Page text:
Are you using your mind properly?
Author: The Simple Bit
We all get the mind is a complex, beautiful thing. But how many of us can spot when we’re not using it properly?
The simple bits:
- Our minds are good at giving us signals when they’re not being used properly
- Many of us aren’t great at listening to our minds
- There are simple signs to spot when we’re not at our best
- There are simple steps to take when we notice something is up
Despite trying to kill them with too much TV as kids, our minds are complex things. But too often we distract ourselves with blinking screens and binge-worthy quality drama that we don’t listen to them. But if we tune into them and really listen, we’ll find that they give us all kinds of subtle hints when things aren’t quite right. And that means that many of us struggle to identify when we’re not getting the most out of them.
Dr Jo Mitchell, Clinical Psychologist at psychology community The Mind Room, reckons our mind is “this amazing machine, kind of like a Ferrari, but we drive it around like it’s a bombed-out old ute.”
How to spot it
There are some tell-tale signs that you need to give your mind a service, and luckily they’re pretty easy to spot. Sort of like an oil stain on a driveway. (We’re really pushing this metaphor).
- You’re stressed AF
Stress can often sneak up on us. It may present itself in a snappy remark to a loved one or your mind constantly running through the never-ending list of things to do (without, you know, DOING any of it).
It not only makes life seem more difficult, but it’s also a sign that you may not be getting the most out of your mind.
- You can’t get no satisfaction
Not feeling satisfied with where you’re at with your life can be another good indication that you’re not using your mind to its full potential.
For some of us, this may be obvious, like feeling dissatisfied with your role at work. For others, it can be subtler, or a feeling of “quiet dissatisfaction” says Dr Jo.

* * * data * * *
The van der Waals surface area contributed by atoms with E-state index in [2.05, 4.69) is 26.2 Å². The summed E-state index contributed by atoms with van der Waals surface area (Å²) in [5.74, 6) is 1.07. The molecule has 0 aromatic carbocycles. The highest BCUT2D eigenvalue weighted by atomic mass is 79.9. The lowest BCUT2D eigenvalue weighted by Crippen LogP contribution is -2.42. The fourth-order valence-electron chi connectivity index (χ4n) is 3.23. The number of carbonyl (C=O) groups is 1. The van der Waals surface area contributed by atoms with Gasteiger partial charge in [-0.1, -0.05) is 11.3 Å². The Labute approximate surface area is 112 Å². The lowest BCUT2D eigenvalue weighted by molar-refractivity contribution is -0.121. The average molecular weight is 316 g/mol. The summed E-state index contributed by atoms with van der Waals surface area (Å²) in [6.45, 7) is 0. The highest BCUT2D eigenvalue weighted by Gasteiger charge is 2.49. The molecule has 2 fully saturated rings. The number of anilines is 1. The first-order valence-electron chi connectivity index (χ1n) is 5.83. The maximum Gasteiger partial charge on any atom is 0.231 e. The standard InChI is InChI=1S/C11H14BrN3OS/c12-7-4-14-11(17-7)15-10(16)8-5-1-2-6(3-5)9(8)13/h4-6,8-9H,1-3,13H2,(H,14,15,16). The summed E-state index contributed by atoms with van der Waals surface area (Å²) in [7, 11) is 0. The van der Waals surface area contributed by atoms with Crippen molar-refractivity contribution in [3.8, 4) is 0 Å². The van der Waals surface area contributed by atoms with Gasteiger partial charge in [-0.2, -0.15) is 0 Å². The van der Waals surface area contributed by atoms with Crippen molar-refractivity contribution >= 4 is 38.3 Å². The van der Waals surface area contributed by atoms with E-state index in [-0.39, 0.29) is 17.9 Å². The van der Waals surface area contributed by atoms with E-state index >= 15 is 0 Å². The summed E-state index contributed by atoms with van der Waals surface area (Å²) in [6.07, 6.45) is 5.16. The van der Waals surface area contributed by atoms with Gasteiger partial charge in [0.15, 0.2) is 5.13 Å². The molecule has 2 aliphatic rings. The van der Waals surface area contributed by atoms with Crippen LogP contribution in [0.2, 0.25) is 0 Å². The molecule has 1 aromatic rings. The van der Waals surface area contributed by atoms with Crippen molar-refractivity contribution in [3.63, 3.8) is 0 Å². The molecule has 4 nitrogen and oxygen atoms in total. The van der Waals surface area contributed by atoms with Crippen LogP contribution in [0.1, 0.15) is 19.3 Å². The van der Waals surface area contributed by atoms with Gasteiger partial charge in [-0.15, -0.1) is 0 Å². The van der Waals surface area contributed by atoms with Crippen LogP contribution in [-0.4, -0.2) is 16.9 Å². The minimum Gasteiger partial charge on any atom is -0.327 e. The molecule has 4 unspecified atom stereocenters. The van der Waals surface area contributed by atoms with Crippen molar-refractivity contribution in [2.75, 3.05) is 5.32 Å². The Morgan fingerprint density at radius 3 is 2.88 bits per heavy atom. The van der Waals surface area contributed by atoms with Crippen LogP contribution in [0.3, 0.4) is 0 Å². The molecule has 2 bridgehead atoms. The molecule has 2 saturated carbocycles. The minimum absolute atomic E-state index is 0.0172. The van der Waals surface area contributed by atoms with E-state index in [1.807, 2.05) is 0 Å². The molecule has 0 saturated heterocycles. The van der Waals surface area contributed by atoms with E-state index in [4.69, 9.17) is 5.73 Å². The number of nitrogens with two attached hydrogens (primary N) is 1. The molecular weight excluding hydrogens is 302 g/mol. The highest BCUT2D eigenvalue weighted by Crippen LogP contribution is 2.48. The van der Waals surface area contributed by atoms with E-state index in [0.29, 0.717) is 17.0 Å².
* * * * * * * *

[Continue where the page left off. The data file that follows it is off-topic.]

- You’ve got issues with important life stuff
This may be seen in your relationships, work, parenting or more generally your performance in life. Wherever it pops up though, having unexpected (or even expected) issues in your day-to-day life can be incredibly distressing, and may be the result of a cluttered mind.
What to do about it
So once you’ve identified the signs, what comes next?
In keeping with the Ferrari metaphor (we’re onto a good thing, ok?), Dr Jo’s advice for getting the most out of our mind is simple: “It’s about learning how to drive it properly.” So, let’s have a little driving lesson with Dr Jo, shall we?
- Take notice
According to Dr Jo, “most of us go through on autopilot and don’t recognise what our mind and body are actually telling us.”
As a result, the simplest thing you can do is to take notice of how you’re reacting to what’s happening in your life, and the thoughts that may be running through your head. Learn to recognise your habits of mind.
- Be your own scientist
This isn’t about donning a white coat and goggles. More being what Dr Jo describes as “curious about your experience.” This means taking an interest in the thoughts you’re having without attaching positive or negative emotion to them. Notice how they are just thoughts, or suggestions rather than instructions for how to live your life. You decide which ones to listen to.
- Think about how you want to live your life
Finally, identifying where you want to be in your life can be crucial to achieving a super mind. This involves identifying your values and working towards living a life that supports them.
Importantly, intentionally making time to take care of your mind is key to getting the most out of it. Instead of getting swept up in the mental chatter, learn how to manage your mind so you can lead a purposeful and connected life. That might be something little like a digital detox, or huge like a tree change. Your mind might just thank you.
Sections of this article were first published by psychology community The Mind Room. Find out more about them here.
If you or someone you know needs urgent psychological support please call Lifeline on 13 11 14 or see your GP or psychologist.